There has been such rapid growth in the market of credit derivatives, it is surely an area that investors are looking at, if not already investing in. The market for these products began in earnest in the mid-1990s. Less than one decade later, it is expected to exceed $4trn (E6trn) in 2004, according to the British Bankers’ Association.
The credit derivatives sector began as novel means for banks to pass their credit risk from certain borrowers on to an entity which wanted it, be that another bank or insurance company and so on. In essence, it still is a market for credit risk transfer. Although credit risk transfer is by no means a new process, the fact that it could now be achieved via the use of derivatives and without having to buy or sell the assets themselves clearly was novel.
Those entities wishing to shift credit risk away, that is the ‘buyers’ of credit protection, are primarily the lending banks, while ‘sellers’ might be insurers as well as other banks. Increasingly, however, other participants are becoming increasingly active in particular the insurers and re-insurers as well as hedge funds and pension funds.
The array and diversity of derivatives already available is vast and growing. At the core of the majority of them is the ‘credit default swap’ (CDS), which is a swap where one counterparty receives a premium at set intervals in consideration for guaranteeing to make a specific payment should a negative credit event take place, for example a downgrade in the credit status of a specific entity. Single name credit default swaps remain the most used instrument in the credit derivative world, with a 72.5% share according to Risk Magazine.
In the excellent primer on credit derivatives from Lehman Brothers, author Dominic O’Kane describes the meteoric rise in the use of credit derivatives and how the trading of credit risk has been revolutionised by their development. He outlines some of the many differing products, such as credit linked notes, total return swaps, spread options and portfolio default swaps, and the more established collateralised debt obligation (CDO) instruments.
O’Kane describes how the simplification and standardisation of the credit derivative documentation has been a key part of the success of these instruments, allowing a far greater degree of homogeneity, and thus liquidity and depth to the market’s trading. The ISDA (International Swaps and Derivatives Association) has been the principal mover behind these developments.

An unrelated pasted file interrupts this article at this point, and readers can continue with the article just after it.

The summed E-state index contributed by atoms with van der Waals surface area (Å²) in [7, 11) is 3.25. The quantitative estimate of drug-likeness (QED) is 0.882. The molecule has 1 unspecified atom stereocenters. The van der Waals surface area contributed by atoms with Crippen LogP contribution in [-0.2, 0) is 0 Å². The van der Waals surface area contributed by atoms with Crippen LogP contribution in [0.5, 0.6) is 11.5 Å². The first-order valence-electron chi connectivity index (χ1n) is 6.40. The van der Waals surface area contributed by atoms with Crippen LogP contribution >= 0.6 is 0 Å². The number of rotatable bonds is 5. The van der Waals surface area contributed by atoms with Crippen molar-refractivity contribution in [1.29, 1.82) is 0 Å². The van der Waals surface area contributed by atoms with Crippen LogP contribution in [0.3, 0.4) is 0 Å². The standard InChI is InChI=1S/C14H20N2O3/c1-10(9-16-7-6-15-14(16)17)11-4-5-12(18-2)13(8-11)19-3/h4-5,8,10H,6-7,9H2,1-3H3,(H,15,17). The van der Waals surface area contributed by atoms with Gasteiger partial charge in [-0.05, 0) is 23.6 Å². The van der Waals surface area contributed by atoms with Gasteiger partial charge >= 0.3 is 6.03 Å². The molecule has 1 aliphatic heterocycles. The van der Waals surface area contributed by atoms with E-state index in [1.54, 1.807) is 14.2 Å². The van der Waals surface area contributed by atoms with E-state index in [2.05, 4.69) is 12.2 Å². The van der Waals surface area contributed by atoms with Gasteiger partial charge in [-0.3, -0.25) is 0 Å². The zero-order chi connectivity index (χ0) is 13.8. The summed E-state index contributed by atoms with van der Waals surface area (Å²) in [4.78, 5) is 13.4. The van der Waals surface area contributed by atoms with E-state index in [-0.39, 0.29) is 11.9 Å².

Equally important for the banks is their regulatory environment and here too there have had to be changes. As credit derivatives did not exist when the 1988 Basel Accord was agreed, there is currently no common internationally agreed approach on how banks ought to treat them. The updated rules, Basel II, are expected some time this year and, according to the ISDA and other participants, the proposed treatment of credit derivatives is to be welcomed.
As well as needing a clear definition of the instrument, the investor also needs clarity from his/her own regulatory bodies. Marie-Anne Allier, in charge of the Credit Management team at SGAM, is well versed in the area of credit derivatives. She explains, “When we started trading CDS in 2000, the legal environment was not as clear as it is now. Here in France, for example, the COB had not yet defined the status of these instruments and so we at SGAM were very cautious at that time. By 2003, however, agreement was reached and we can now invest in these products for our French UCITS.”
Today, SGAM are active investors in credit derivatives in general. “For us, there are several straightforward reasons for entering into the market. We might want to short (the credit of) a name if we have a negative view on a specific issue, with a CDS we can buy ourselves protection. Alternatively we might want to get exposure to an issuer but perhaps there are no bonds, or poor liquidity or the wrong maturity and so we can use a CDS to gain credit exposure. Or if we do not want the yield/interest rate risk of an existing bond, CDS is a good means of getting exposure without taking the interest rate risk.”
Many investors remain unsure as to the true nature of these beasts. Alexander van der Speld of Dutch group Insinger de Beaufort, for example, has been closely following this domain for the past year but has yet to invest. He says: “CBOs and CLOs are very interesting instruments and, in the right environment very appropriate investments with reasonable liquidity too. But now may not be the right time to invest, with credit spreads so tight I for one do not see that they are attractive. With today’s narrow spreads, these instruments have to use leverage to multiply those margins. If we have another crisis like Russia in 1998, then all credit everywhere widens, if you factor in leverage of 8x, 9x or 10x and the unwinding of all those CDOs could be explosive.”
The leverage and the fact that these securities are ‘off-balance sheet’ (read ‘invisible’) for the banks does cause concern among many. Fitch Ratings published a special report last year entitled ‘Global credit derivatives: risk management or risk?’. They agree that the credit derivatives market has the potential to benefit the global financial system by promoting greater diversification and diffusion of risk but that the market’s rapid expansion, immaturity, and relative lack of transparency presents risks.
SGAM’s Allier states that they aren’t huge investors in CDOs and other credit derivatives, but that they are sufficiently sure they have done their due diligence very thoroughly and have a very clear notion of the risks they have taken on board. Allier points to the way the market coped in the aftermath of the Parmalat revelations, commenting: “There were plenty of CDS trades involved and there did not seem to be a problem as they were unwound. It was re-assuring and there weren’t any significant dark surprises.”